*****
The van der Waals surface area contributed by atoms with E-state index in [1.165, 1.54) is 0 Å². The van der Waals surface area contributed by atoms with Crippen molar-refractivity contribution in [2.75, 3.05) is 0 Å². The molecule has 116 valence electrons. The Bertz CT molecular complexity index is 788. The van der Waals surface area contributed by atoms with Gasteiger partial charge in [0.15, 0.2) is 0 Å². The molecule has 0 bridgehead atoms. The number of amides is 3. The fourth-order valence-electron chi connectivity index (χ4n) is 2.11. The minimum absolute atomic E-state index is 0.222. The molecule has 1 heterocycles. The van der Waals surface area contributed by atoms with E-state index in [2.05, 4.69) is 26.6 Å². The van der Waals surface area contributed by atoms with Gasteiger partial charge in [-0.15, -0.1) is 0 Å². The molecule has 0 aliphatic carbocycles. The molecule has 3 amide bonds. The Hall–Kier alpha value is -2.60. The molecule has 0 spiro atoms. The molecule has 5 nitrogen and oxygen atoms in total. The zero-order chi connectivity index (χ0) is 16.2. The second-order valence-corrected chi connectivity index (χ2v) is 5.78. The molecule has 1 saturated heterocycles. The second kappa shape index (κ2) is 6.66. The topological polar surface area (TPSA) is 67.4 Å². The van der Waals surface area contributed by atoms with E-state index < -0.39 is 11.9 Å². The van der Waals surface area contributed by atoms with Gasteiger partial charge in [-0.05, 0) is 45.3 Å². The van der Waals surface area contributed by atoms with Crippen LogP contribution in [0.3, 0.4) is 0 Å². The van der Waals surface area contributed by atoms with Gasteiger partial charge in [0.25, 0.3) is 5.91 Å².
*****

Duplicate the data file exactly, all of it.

The van der Waals surface area contributed by atoms with E-state index in [1.165, 1.54) is 0 Å². The van der Waals surface area contributed by atoms with Crippen molar-refractivity contribution in [2.75, 3.05) is 0 Å². The molecule has 116 valence electrons. The Bertz CT molecular complexity index is 788. The van der Waals surface area contributed by atoms with Gasteiger partial charge in [0.15, 0.2) is 0 Å². The molecule has 0 bridgehead atoms. The number of amides is 3. The fourth-order valence-electron chi connectivity index (χ4n) is 2.11. The minimum absolute atomic E-state index is 0.222. The molecule has 1 heterocycles. The van der Waals surface area contributed by atoms with E-state index in [2.05, 4.69) is 26.6 Å². The van der Waals surface area contributed by atoms with Gasteiger partial charge in [-0.15, -0.1) is 0 Å². The molecule has 0 aliphatic carbocycles. The molecule has 3 amide bonds. The Hall–Kier alpha value is -2.60. The molecule has 0 spiro atoms. The molecule has 5 nitrogen and oxygen atoms in total. The zero-order chi connectivity index (χ0) is 16.2. The second-order valence-corrected chi connectivity index (χ2v) is 5.78. The molecule has 1 saturated heterocycles. The second kappa shape index (κ2) is 6.66. The topological polar surface area (TPSA) is 67.4 Å². The van der Waals surface area contributed by atoms with E-state index < -0.39 is 11.9 Å². The van der Waals surface area contributed by atoms with Gasteiger partial charge in [-0.05, 0) is 45.3 Å². The van der Waals surface area contributed by atoms with Crippen LogP contribution in [0.3, 0.4) is 0 Å². The van der Waals surface area contributed by atoms with Gasteiger partial charge in [0.25, 0.3) is 5.91 Å².